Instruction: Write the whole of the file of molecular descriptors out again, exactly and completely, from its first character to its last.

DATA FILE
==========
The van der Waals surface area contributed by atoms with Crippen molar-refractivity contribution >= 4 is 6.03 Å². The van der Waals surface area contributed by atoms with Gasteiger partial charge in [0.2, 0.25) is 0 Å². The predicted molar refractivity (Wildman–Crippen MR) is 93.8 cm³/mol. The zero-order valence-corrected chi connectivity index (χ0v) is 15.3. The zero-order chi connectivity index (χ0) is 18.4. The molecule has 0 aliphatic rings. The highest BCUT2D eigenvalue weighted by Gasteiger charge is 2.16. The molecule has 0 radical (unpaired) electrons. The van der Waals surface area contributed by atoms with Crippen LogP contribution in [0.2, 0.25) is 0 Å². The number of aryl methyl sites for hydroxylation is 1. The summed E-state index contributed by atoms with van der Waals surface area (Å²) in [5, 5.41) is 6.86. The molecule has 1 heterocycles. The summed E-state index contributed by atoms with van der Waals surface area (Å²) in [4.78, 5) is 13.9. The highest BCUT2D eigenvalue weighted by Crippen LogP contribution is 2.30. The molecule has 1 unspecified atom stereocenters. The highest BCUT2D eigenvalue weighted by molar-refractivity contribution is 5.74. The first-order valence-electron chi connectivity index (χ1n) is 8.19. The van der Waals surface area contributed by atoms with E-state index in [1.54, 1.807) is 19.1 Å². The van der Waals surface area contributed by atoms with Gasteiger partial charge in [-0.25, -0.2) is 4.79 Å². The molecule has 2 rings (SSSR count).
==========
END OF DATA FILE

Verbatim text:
The van der Waals surface area contributed by atoms with Crippen molar-refractivity contribution >= 4 is 6.03 Å². The van der Waals surface area contributed by atoms with Gasteiger partial charge in [0.2, 0.25) is 0 Å². The predicted molar refractivity (Wildman–Crippen MR) is 93.8 cm³/mol. The zero-order valence-corrected chi connectivity index (χ0v) is 15.3. The zero-order chi connectivity index (χ0) is 18.4. The molecule has 0 aliphatic rings. The highest BCUT2D eigenvalue weighted by Gasteiger charge is 2.16. The molecule has 0 radical (unpaired) electrons. The van der Waals surface area contributed by atoms with Crippen LogP contribution in [0.2, 0.25) is 0 Å². The number of aryl methyl sites for hydroxylation is 1. The summed E-state index contributed by atoms with van der Waals surface area (Å²) in [5, 5.41) is 6.86. The molecule has 1 heterocycles. The summed E-state index contributed by atoms with van der Waals surface area (Å²) in [4.78, 5) is 13.9. The highest BCUT2D eigenvalue weighted by Crippen LogP contribution is 2.30. The molecule has 1 unspecified atom stereocenters. The highest BCUT2D eigenvalue weighted by molar-refractivity contribution is 5.74. The first-order valence-electron chi connectivity index (χ1n) is 8.19. The van der Waals surface area contributed by atoms with E-state index in [1.54, 1.807) is 19.1 Å². The van der Waals surface area contributed by atoms with Gasteiger partial charge in [-0.25, -0.2) is 4.79 Å². The molecule has 2 rings (SSSR count).